Unanswered Google+ Questions Remain Following Google I/O
Google+ just celebrated its third birthday, but Google was remarkably quiet about the milestone. Defying expectation, discussion of the platform’s future was conspicuously absent from last week’s developers’ conference, Google I/O.
While questions about Google+ have dogged this platform since its launch on June 28, 2011, they’ve become particularly pointed about Google’s intentions since the departure of the platform’s creator, Vic Gundotra, in April. Without its passionate advocate at the helm, where is it headed?
With Gundotra’s exit, headlines this spring included Google+ Is Walking Dead from (TechCrunch) and What Would Happen If Google Really Did Kill Google+? (from Marketing Land). Google I/O seemed the time to affirm Google’s commitment to Google+. In 2013, it was featured prominently in the conference’s keynote address and there were a number of panels dedicated to it that positioned Google+ as a key part of Google’s overall strategy. This year, it was barely mentioned throughout the event.
So how should brands approach their Google+ strategy, given the uncertainty around it? Is the ROI of building an active Google+ presence clear?
Google+ ROI discussions often focus on SEO with experts ranging from enterprise software giant SAP to integrated marketing strategists who contend that Google+ activity can boost SEO. Studies have shown a direct correlation between Google “+1’s” (Google’s answer to the Facebook “Like”) and higher search ranking. Moz’s bi-annual study that was released in August 2013 proclaimed, “After Page Authority, a URL’s number of Google +1s is more highly correlated with search rankings than any other factor.”
Just when strategists thought the case was closed, Google’s own Matt Cutts, head of the Webspam team, took to Hacker News to debunk the claim. Cutts wrote, “Just trying to decide the politest way to debunk the idea that more Google +1s lead to higher Google web rankings. Let's start with correlation != causation: http://xkcd.com/552/”
His comments sparked lively debate with Cutts adding, “Suffice it to say that I would be very skeptical of anyone who claimed that more +1s led to a higher search ranking in Google's web results.” One month later, Eric Enge published Direct Measurement of Google Plus Impact on Search Rankings that found no correlation between “+1’s” and SEO ranking.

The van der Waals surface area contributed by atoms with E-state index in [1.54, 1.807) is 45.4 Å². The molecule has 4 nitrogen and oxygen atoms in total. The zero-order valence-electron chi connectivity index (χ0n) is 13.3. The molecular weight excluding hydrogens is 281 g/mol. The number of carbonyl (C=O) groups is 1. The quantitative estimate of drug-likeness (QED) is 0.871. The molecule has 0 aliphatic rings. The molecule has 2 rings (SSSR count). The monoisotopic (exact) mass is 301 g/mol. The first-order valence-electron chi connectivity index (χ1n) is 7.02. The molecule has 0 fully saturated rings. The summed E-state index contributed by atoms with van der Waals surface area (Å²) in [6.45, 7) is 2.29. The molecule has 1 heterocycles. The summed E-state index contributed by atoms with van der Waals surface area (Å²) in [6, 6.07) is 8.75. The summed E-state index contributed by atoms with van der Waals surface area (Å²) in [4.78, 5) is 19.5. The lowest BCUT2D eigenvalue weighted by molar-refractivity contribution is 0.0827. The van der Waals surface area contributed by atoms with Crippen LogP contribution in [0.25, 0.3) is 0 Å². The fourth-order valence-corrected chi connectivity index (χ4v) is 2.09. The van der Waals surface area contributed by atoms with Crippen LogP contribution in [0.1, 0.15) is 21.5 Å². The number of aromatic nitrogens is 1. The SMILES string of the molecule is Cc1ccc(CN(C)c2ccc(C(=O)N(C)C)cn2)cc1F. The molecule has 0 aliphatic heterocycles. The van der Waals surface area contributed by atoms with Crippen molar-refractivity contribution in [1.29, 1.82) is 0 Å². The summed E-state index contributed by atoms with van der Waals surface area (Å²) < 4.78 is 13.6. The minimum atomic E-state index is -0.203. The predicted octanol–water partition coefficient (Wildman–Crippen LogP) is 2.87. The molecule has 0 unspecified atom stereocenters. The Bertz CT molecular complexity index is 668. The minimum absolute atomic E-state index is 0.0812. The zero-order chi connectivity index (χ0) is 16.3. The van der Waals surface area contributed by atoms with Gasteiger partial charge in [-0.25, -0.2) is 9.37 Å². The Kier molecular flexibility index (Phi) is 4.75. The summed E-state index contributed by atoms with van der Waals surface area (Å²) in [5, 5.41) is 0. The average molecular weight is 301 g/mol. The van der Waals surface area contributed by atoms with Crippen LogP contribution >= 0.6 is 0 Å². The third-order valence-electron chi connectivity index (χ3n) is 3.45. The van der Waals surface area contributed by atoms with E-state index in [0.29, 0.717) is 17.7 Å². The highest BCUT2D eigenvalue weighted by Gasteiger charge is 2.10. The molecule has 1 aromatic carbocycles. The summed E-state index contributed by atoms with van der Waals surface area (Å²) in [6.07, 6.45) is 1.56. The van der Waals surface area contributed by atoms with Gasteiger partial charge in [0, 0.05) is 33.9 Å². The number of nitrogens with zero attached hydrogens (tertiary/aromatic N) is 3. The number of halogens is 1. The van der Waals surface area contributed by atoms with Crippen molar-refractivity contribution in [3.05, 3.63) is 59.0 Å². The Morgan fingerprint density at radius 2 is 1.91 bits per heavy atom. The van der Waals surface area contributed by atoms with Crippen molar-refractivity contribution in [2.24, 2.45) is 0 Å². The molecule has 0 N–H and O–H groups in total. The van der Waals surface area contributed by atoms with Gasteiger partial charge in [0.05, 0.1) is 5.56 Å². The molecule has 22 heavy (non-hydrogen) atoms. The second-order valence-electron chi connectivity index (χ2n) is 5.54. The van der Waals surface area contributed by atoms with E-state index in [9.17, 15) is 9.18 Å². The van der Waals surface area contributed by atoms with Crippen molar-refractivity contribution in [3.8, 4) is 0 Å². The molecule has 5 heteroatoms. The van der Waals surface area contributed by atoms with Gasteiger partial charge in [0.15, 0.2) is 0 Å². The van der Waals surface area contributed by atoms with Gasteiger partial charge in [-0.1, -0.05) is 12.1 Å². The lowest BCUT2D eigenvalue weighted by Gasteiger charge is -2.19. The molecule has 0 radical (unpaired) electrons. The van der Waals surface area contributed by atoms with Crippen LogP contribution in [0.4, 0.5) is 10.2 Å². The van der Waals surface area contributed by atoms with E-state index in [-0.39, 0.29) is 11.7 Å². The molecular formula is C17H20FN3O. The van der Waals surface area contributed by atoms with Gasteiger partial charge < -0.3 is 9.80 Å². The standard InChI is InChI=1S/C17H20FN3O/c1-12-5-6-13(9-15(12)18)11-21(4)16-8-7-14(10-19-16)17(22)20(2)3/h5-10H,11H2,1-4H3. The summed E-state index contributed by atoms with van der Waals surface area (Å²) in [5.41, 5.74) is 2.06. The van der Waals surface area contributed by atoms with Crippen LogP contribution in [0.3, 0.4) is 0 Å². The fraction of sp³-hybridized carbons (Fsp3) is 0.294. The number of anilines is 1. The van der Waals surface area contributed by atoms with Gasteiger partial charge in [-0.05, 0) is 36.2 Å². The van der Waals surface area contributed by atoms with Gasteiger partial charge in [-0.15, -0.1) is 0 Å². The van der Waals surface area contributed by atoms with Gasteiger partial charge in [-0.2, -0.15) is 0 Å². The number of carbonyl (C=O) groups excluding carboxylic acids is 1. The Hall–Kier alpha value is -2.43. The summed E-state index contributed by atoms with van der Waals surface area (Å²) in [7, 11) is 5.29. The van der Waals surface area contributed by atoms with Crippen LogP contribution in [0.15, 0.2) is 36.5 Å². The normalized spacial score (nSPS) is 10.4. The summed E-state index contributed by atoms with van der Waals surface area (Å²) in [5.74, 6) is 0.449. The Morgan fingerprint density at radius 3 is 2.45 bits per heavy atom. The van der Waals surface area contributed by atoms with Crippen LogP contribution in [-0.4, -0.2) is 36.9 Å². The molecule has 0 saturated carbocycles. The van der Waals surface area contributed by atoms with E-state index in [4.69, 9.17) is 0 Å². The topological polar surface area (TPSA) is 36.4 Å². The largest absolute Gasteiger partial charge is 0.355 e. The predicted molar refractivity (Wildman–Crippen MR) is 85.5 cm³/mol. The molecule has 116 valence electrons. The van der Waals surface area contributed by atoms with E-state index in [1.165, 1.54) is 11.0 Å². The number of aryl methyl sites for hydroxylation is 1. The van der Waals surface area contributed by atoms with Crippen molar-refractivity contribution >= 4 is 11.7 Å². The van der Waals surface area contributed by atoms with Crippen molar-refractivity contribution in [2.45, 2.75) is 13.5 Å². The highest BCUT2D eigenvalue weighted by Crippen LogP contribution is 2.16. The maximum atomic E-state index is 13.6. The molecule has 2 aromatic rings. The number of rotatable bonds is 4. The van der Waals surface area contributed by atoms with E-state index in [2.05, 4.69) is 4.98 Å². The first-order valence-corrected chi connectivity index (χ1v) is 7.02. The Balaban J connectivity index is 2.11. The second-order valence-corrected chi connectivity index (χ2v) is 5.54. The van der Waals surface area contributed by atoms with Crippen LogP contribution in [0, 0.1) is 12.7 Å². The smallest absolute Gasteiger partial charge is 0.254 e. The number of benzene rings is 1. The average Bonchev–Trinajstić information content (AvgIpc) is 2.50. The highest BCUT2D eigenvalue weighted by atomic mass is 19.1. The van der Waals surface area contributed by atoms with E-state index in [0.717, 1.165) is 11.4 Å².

With all of the back-and-forth, many brands felt the confusion, and debate was one more reason to focus elsewhere. In fact, The New York Times kicked off 2014 with a front page piece in February, declaring, The Plus in Google Plus? It’s Mostly for Google.
While Google reports it has 300 million monthly visitors (putting it behind Facebook’s 1.2 billion, but ahead of Twitter’s 241 million), Nielsen reports that the average user only spends just under seven minutes on Google+ but will spend 44 minutes on Facebook. It seems the majority of visitors don’t spend much time there.
So that’s it, right? Google isn’t talking about Google+. The press is saying it’s a ghost town.
But responding to Miller’s piece, passionate users wrote in and Google+ pride was clear. And brands are finding a loyal fan base there.
Social media management system Hootsuite reports its own following is growing. Evan LePage notes on the Hootsuite blog, “Our Google+ audience has proven itself to be very passionate, very technical and very social-savvy.”
This platform is different from other social networks and the community takes pride in that differentiation. It takes work to get it right. Content that does well on other platforms may not work on Google+. What many successful pages find is that not only is the platform a great place for photos, but that content – quality content – is truly king. Google’s Matt Cutts has repeatedly said that brands concerned with SEO should focus on content.
Building a robust social strategy is about making connections, powerful storytelling and empowering fans to become brand ambassadors. Questions may remain unanswered about Google+, but brands have an opportunity right now to reach a community ready to engage.